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Benefits of Following Wisdom Daily
Proverbs 8:32-34 Updated American Standard Version (UASV)
32 “And now, O sons, listen to me:
happy are those who keep my ways.
33 Hear instruction and be wise,
and do not neglect it.
34 Happy is the man who listens to me,
watching daily at my gates,
waiting beside my doors.
And now, O sons, listen to me: Wisdom, using a term of endearment, O sons, before giving his final commands, pleading for the sons to listen, that is pay attention and obey, never departing from his words. The Hebrew term (שָׁמַע shama) means to listen, to hear, to pay close attention, and respond, heed, or obey based on having heard. In the Hebrew Scriptures, the idea of obedience is communicated by shama, which means, essentially, “hear” or “listen.” Hence, in many cases, shama simply refers to hearing, becoming aware through the sense of hearing. (Ge 3:10; 21:26; 34:5) It is used three times in the poetic language of 1 Samuel 15:20-22. The Hebrew verb (קָשַׁב qashab) in 1 Sam. 15:22b is similar to its nearly exact synonym (שָׁמַע shama) used in the same verse, which means “to hear” or “to listen” or “to pay close attention.” When what is being said communicates will, desire, instruction, or command, then the sense of the Hebrew is that of paying attention to, taking notice of, or obeying the one speaking. Most occurrences of ‘listen to,’ meaning ‘to obey’ are found in Jeremiah 28 times.
Happy are those who keep my ways: Happy, blessed: (אָשֵׁרִי Asheri; μακάριος makarios) Asre occurs 11 times in the Hebrew Old Testament and makarios 50 times in the Greek New Testament. Happiness and being highly favored by God characterize this joy. It is speaking of a person who is content, full of joy. This is not to be confused with the Hebrew word barak which means, “to bless,” as in a divine blessing. The Hebrew barak and the Greek eulogeo is the act of being blessed, while the Hebrew asre and Greek makarios are the state or condition of the person who is being blessed, who is a highly favored one. Keep my ways is the same as “keep my words” as in 7:1. Solomon uses the imperative verb keep (שׁוֹמֵר Shomer or שֹׁמֵר Shomer), which is an exhortation or a command for the son to conform their actions to the wise words of Wisdom. In essence, “do what I say,” “obey my instructions,” or “follow in my ways.” Albert Banes writes, “The old exhortation with a new force. The counsels are no longer those of prudence and human experience but of a Wisdom eternal as Jehovah, ordering all things.”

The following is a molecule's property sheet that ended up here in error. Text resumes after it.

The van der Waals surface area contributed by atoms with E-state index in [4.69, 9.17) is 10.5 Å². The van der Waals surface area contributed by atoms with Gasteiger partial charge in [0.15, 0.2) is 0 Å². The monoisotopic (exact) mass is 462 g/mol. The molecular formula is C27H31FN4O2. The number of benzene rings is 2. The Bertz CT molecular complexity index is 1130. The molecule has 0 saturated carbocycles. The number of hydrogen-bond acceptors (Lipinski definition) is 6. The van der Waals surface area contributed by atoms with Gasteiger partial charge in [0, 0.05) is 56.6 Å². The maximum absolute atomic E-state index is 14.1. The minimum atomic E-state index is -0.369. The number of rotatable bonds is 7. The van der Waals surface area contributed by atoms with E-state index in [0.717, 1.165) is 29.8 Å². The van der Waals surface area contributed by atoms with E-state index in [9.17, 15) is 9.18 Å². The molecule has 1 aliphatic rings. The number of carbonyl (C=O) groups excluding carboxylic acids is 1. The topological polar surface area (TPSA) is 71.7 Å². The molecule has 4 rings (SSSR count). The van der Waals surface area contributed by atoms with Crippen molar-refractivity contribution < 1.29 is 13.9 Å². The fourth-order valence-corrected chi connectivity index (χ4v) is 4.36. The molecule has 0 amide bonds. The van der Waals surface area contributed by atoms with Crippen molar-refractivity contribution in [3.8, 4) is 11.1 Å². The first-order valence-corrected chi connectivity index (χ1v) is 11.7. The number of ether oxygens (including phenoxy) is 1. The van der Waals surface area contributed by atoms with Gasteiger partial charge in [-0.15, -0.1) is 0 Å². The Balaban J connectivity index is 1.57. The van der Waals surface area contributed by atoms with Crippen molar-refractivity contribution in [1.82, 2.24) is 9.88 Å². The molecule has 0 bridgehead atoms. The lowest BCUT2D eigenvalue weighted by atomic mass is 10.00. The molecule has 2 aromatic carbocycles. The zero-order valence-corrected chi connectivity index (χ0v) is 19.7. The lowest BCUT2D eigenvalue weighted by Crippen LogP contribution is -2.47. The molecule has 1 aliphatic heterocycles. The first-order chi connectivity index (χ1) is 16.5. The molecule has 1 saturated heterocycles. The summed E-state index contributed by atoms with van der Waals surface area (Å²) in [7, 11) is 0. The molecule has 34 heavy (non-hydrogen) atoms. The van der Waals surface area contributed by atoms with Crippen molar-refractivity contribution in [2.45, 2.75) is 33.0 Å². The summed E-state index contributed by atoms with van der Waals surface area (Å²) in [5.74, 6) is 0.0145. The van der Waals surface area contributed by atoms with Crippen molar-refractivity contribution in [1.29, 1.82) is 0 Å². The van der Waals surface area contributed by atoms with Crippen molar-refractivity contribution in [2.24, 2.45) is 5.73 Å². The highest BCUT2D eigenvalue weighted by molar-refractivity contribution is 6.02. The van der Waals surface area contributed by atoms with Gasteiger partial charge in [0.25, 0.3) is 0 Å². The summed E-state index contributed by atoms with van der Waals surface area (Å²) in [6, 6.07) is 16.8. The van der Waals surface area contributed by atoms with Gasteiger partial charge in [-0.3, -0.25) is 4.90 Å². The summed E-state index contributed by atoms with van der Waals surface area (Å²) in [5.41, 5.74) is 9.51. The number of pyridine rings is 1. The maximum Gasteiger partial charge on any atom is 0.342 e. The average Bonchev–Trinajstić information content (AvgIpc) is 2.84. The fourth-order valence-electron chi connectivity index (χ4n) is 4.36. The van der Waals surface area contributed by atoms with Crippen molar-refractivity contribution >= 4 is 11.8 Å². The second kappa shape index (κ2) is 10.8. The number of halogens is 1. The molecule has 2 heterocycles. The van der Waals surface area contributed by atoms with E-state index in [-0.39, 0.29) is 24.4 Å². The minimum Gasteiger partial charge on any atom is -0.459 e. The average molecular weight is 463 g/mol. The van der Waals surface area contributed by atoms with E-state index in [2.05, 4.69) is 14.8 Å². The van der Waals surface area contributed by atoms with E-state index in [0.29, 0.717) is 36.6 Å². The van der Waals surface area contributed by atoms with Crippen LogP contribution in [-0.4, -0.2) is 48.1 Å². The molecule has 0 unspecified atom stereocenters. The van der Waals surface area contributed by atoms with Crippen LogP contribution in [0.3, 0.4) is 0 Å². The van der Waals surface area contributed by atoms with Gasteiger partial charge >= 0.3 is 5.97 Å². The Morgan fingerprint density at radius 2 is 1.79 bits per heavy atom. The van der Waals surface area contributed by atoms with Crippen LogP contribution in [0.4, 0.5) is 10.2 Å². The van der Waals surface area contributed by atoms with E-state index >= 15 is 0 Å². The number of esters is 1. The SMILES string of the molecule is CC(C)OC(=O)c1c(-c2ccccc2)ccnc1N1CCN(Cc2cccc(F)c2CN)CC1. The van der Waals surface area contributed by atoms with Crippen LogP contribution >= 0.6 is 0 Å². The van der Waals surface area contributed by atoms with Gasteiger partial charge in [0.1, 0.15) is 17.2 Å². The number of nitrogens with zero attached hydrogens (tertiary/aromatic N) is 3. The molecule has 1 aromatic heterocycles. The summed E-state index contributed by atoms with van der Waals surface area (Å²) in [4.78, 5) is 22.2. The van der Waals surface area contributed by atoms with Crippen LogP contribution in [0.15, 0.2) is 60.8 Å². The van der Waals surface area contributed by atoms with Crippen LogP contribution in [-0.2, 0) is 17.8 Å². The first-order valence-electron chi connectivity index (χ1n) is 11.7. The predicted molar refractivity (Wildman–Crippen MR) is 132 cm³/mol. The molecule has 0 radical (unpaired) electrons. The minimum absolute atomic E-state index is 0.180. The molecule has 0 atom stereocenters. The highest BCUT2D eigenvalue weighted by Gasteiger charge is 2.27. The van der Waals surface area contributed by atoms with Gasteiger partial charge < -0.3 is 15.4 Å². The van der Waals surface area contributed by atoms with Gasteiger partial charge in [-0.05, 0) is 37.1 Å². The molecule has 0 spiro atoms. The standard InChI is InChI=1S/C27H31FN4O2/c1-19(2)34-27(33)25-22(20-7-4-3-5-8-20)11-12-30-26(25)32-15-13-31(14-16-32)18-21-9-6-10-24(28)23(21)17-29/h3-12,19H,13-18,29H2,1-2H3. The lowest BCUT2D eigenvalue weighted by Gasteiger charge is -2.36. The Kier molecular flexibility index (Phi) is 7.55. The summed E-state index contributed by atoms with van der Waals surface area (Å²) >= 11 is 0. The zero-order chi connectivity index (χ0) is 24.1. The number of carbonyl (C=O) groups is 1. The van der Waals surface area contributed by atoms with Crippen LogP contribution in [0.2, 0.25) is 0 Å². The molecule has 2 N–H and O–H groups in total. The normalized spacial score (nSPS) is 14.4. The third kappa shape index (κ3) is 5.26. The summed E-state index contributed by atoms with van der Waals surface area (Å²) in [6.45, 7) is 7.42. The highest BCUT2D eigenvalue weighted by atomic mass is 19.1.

Hear instruction and be wise: Hear: The Hebrew verb (שָׁמַע shama) hear means more than simply taking in information through our ears. It also involves listening and paying attention, wherein we notice and act on (ready to obey) the teaching and thoughts of proverbs, responding to the advice and guidance that the proverbs contain. The Hebrew noun rendered instruction (מוּסָר musar) means instructions, precepts, directions, procedures, regulations, i.e., a principle or rule concerning the personal conduct that is to be obeyed within a community. The phrase hear instruction basically means to “obey my instructions” or “listen to my instructions.”